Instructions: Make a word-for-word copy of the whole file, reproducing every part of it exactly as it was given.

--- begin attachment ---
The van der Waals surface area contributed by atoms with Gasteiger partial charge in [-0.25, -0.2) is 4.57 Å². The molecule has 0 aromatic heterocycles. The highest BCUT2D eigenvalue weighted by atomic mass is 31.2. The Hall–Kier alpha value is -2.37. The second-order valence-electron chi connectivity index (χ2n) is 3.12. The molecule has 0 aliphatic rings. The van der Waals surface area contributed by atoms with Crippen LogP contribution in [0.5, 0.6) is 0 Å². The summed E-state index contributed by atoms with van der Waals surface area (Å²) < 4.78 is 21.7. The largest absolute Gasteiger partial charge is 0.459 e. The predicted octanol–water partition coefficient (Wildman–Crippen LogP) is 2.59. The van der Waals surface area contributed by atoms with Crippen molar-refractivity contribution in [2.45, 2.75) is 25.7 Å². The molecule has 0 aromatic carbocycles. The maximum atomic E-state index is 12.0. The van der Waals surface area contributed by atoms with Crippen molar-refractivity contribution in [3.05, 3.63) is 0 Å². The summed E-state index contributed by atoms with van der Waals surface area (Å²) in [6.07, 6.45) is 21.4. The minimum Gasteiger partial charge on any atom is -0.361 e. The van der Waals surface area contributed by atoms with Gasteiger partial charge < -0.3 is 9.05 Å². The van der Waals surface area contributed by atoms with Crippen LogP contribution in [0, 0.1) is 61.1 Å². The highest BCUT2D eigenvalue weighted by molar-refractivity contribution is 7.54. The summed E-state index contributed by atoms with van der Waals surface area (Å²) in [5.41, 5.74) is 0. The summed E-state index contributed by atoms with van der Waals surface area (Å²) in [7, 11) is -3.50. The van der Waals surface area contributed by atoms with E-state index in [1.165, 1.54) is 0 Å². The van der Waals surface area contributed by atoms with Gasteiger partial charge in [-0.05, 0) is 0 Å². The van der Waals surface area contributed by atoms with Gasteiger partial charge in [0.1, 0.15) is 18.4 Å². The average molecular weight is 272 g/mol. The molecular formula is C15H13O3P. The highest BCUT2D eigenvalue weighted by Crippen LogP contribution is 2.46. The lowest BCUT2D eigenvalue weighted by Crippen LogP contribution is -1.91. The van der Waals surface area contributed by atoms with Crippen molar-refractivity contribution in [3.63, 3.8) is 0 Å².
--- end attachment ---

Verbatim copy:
The van der Waals surface area contributed by atoms with Gasteiger partial charge in [-0.25, -0.2) is 4.57 Å². The molecule has 0 aromatic heterocycles. The highest BCUT2D eigenvalue weighted by atomic mass is 31.2. The Hall–Kier alpha value is -2.37. The second-order valence-electron chi connectivity index (χ2n) is 3.12. The molecule has 0 aliphatic rings. The van der Waals surface area contributed by atoms with Crippen LogP contribution in [0.5, 0.6) is 0 Å². The summed E-state index contributed by atoms with van der Waals surface area (Å²) < 4.78 is 21.7. The largest absolute Gasteiger partial charge is 0.459 e. The predicted octanol–water partition coefficient (Wildman–Crippen LogP) is 2.59. The van der Waals surface area contributed by atoms with Crippen molar-refractivity contribution in [2.45, 2.75) is 25.7 Å². The molecule has 0 aromatic carbocycles. The maximum atomic E-state index is 12.0. The van der Waals surface area contributed by atoms with Crippen molar-refractivity contribution in [3.05, 3.63) is 0 Å². The summed E-state index contributed by atoms with van der Waals surface area (Å²) in [6.07, 6.45) is 21.4. The minimum Gasteiger partial charge on any atom is -0.361 e. The van der Waals surface area contributed by atoms with Gasteiger partial charge < -0.3 is 9.05 Å². The van der Waals surface area contributed by atoms with Crippen LogP contribution in [0, 0.1) is 61.1 Å². The highest BCUT2D eigenvalue weighted by molar-refractivity contribution is 7.54. The summed E-state index contributed by atoms with van der Waals surface area (Å²) in [5.41, 5.74) is 0. The summed E-state index contributed by atoms with van der Waals surface area (Å²) in [7, 11) is -3.50. The van der Waals surface area contributed by atoms with E-state index in [1.165, 1.54) is 0 Å². The van der Waals surface area contributed by atoms with Gasteiger partial charge in [-0.05, 0) is 0 Å². The van der Waals surface area contributed by atoms with Gasteiger partial charge in [0.1, 0.15) is 18.4 Å². The average molecular weight is 272 g/mol. The molecular formula is C15H13O3P. The highest BCUT2D eigenvalue weighted by Crippen LogP contribution is 2.46. The lowest BCUT2D eigenvalue weighted by Crippen LogP contribution is -1.91. The van der Waals surface area contributed by atoms with Crippen molar-refractivity contribution in [3.63, 3.8) is 0 Å².